A child can learn basic concepts of mathematics in either of two ways. He can learn by using concrete materials during the years when he enjoys manipulating equipment; or he can learn by abstract methods when he is in the elementary grades. Dr. Montessori demonstrated that if a child has access to mathematical materials in his early years, he can easily and joyfully assimilate many facts and skills of arithmetic.
After she observed that the child who becomes interested in counting likes to touch or move the items as he enumerates them, Dr. Montessori designed concrete materials to represent all types of quantities. In a Montessori environment, a child not only sees the symbol for 1, 1000, or ½, he can also hold each of the corresponding quantities in his hand. Later, by combining this equipment, separating it, sharing it, counting it, and comparing it, he can demonstrate to himself the basic operations of arithmetic.
The Spindle Boxes are one of the many Montessori materials which help children learn to associate numerals with the proper quantities. In some materials, the quantities are fixed and the student’s task is to assign the proper numerals to each fixed quantity. In the Spindle Boxes, the numerals are in a fixed order and the quantities are loose. The Spindle Boxes have ten compartments labeled with the figures zero through nine. In a separate box there are forty-five spindles. The child puts one spindle in the compartment labeled One, two spindles with the label Two, etc. The first compartment is labeled Zero and this is the child’s first introduction to this symbol.
The Seguin Boards
To learn the “teen” numbers, the child uses a material known as the Seguin Boards. The boards have the numeral 10 printed nine times in a row. On separate cards are printed the numbers 1 through 9. The child forms the number eleven by sliding the number 1 over the zero in the first ten. This shows her concretely that the number eleven is made up of 10 plus 1. Then she forms twelve by sliding the number 2 over the zero in the second ten, etc. The teacher helps her learn the words eleven, twelve, thirteen and so forth. The student may also place a ten-bead bar and the corresponding number of units to create the quantity that matches each of the numbers in the Seguin Boards.
The Hundred Board
The Hundred Board challenges the young child who can count aloud from one to one hundred to lay out the numerals in the same sequence.
The Board is a square divided into ten rows with ten small squares along each row. The children work with a set of one hundred wooden tiles that are labeled from one through one hundred.
Students spread the tiles out on the rug, arrange them in numerical order, and place them, one tile at a time, on the Hundred Board, working from the upper left-hand corner along each row to the right, down to next row, and so on until complete.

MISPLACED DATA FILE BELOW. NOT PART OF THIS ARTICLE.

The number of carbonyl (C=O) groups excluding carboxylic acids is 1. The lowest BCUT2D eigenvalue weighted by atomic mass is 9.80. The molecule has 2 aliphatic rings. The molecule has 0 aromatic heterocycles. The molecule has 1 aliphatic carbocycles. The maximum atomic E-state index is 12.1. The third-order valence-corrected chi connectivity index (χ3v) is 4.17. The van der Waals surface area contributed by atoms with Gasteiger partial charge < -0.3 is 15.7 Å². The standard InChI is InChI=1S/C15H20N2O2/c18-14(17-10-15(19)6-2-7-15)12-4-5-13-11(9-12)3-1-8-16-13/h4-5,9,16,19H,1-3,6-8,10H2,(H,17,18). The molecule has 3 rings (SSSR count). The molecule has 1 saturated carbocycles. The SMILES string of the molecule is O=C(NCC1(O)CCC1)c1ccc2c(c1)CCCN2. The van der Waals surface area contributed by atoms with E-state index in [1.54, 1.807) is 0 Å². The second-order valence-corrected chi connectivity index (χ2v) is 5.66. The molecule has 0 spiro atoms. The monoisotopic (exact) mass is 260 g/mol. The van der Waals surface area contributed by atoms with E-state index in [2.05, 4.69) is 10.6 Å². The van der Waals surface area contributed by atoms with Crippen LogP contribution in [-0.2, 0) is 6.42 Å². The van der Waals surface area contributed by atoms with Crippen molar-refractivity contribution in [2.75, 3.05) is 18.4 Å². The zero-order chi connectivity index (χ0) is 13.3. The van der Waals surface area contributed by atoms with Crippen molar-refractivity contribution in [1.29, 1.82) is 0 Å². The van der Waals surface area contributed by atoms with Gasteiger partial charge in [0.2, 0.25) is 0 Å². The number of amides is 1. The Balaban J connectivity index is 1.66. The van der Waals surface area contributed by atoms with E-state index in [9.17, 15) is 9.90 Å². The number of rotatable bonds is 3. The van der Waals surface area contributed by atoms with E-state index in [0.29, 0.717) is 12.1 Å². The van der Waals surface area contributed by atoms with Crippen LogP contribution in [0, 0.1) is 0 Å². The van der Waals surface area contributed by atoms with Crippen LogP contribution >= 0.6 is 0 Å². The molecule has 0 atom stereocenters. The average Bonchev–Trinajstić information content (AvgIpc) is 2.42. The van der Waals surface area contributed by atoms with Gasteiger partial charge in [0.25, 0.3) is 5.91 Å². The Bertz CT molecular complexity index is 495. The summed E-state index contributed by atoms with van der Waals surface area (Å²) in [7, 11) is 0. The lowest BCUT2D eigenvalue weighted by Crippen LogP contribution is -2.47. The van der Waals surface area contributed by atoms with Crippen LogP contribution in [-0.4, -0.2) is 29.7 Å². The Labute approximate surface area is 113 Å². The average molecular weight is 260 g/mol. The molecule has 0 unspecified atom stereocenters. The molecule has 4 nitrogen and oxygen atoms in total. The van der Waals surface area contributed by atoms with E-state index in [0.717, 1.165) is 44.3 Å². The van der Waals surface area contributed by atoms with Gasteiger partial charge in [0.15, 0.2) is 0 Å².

When they are comfortable with this, they attempt the same exercise by filling in the squares on a blank chart drawn to duplicate the surface of the Hundred Board.
The Bead Chains
The Bead Chains give children the opportunity to begin learning their multiplication tables, the concept of squares and of cubes. There is a short and long bead chain for every number from 1 through 10.
The short bead chain for the number four, for example, goes to the square of the number (16) in increments of four. The long chain of four goes to the cube of the number (64).
The task of the child is to place a small label at each interval (4, 8, 12, 16, etc.). This skip counting skill not only prepares children for higher math functioning, but also invites them to learn about the relationships and patterns between numbers.
As they build up to doing the longer bead chains, they are also learning organization, sequencing and focusing skills. The long (cube) chain of 9 goes all the way to 729, and the long (cube) chain of 10 to 1000. This work often takes at least two to three hours to complete – a major accomplishment.
The Golden Bead and Fraction Materials
Children are introduced to the decimal system using the Golden Bead Material. A single bead on the right represents a Unit. A bar made up of 10 Units in a row represents a Ten, Ten of the Ten Bars fastened together to form a square represent a Hundred, and a pile of 10 Hundred Squares forms the cube on the left which represents a Thousand. The children already know the terms square and cube from their work with the geometric materials.
This material is used with corresponding numeral cards printed in different colors to indicate the columns of the decimal system. The Units are printed in green, the Tens in blue, the Hundreds in red, and the Thousands in green again (because Thousands are actually Units of Thousands, followed by Tens of Thousands, etc.)
Children use the Golden Bead material to learn about the concept of units, tens, hundreds and thousands. First they build quantities with the bead material. The teacher starts with simple numbers. She says, for example, “Bring me 3 Units (3).” Soon she can combine numbers in different columns: “Bring me 5 Tens and 7 Units (57).” Eventually the children enjoy accumulating large quantities on a tray, such as 8 Thousands, 4 Hundreds, 3 Tens and 7 Units (8,437).
Once a child is adept at this, it is a simple matter to move on to manipulating these four digit numbers with the various operations (addition, multiplication, subtraction, and division).